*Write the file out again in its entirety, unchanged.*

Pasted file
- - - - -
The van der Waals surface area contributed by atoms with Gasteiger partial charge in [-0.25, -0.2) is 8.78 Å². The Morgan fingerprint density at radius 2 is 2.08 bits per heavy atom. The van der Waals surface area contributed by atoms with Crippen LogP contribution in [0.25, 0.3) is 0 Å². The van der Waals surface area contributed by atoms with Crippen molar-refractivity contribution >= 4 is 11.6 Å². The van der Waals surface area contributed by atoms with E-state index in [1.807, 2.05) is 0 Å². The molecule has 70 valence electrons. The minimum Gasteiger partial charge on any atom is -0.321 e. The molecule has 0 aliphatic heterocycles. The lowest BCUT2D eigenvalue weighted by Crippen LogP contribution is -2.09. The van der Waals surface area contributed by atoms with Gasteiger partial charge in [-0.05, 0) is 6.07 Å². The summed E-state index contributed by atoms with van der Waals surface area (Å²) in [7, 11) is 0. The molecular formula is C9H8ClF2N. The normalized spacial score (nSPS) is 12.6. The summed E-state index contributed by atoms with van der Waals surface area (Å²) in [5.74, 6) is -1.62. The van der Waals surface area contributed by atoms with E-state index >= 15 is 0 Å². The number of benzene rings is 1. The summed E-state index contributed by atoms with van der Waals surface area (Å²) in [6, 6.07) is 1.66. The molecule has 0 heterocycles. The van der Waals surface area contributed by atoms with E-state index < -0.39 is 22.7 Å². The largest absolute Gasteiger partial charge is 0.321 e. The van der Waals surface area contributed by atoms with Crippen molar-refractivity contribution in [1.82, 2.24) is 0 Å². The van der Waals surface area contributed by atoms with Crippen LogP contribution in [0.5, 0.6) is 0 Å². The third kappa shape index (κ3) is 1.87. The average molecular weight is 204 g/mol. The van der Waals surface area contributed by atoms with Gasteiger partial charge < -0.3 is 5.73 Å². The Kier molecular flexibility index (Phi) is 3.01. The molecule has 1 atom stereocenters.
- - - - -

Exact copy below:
The van der Waals surface area contributed by atoms with Gasteiger partial charge in [-0.25, -0.2) is 8.78 Å². The Morgan fingerprint density at radius 2 is 2.08 bits per heavy atom. The van der Waals surface area contributed by atoms with Crippen LogP contribution in [0.25, 0.3) is 0 Å². The van der Waals surface area contributed by atoms with Crippen molar-refractivity contribution >= 4 is 11.6 Å². The van der Waals surface area contributed by atoms with E-state index in [1.807, 2.05) is 0 Å². The molecule has 70 valence electrons. The minimum Gasteiger partial charge on any atom is -0.321 e. The molecule has 0 aliphatic heterocycles. The lowest BCUT2D eigenvalue weighted by Crippen LogP contribution is -2.09. The van der Waals surface area contributed by atoms with Gasteiger partial charge in [-0.05, 0) is 6.07 Å². The summed E-state index contributed by atoms with van der Waals surface area (Å²) in [7, 11) is 0. The molecular formula is C9H8ClF2N. The normalized spacial score (nSPS) is 12.6. The summed E-state index contributed by atoms with van der Waals surface area (Å²) in [5.74, 6) is -1.62. The van der Waals surface area contributed by atoms with E-state index >= 15 is 0 Å². The number of benzene rings is 1. The summed E-state index contributed by atoms with van der Waals surface area (Å²) in [6, 6.07) is 1.66. The molecule has 0 heterocycles. The van der Waals surface area contributed by atoms with E-state index < -0.39 is 22.7 Å². The largest absolute Gasteiger partial charge is 0.321 e. The van der Waals surface area contributed by atoms with Crippen molar-refractivity contribution in [1.82, 2.24) is 0 Å². The van der Waals surface area contributed by atoms with Crippen LogP contribution in [0.5, 0.6) is 0 Å². The third kappa shape index (κ3) is 1.87. The average molecular weight is 204 g/mol. The van der Waals surface area contributed by atoms with Gasteiger partial charge < -0.3 is 5.73 Å². The Kier molecular flexibility index (Phi) is 3.01. The molecule has 1 atom stereocenters.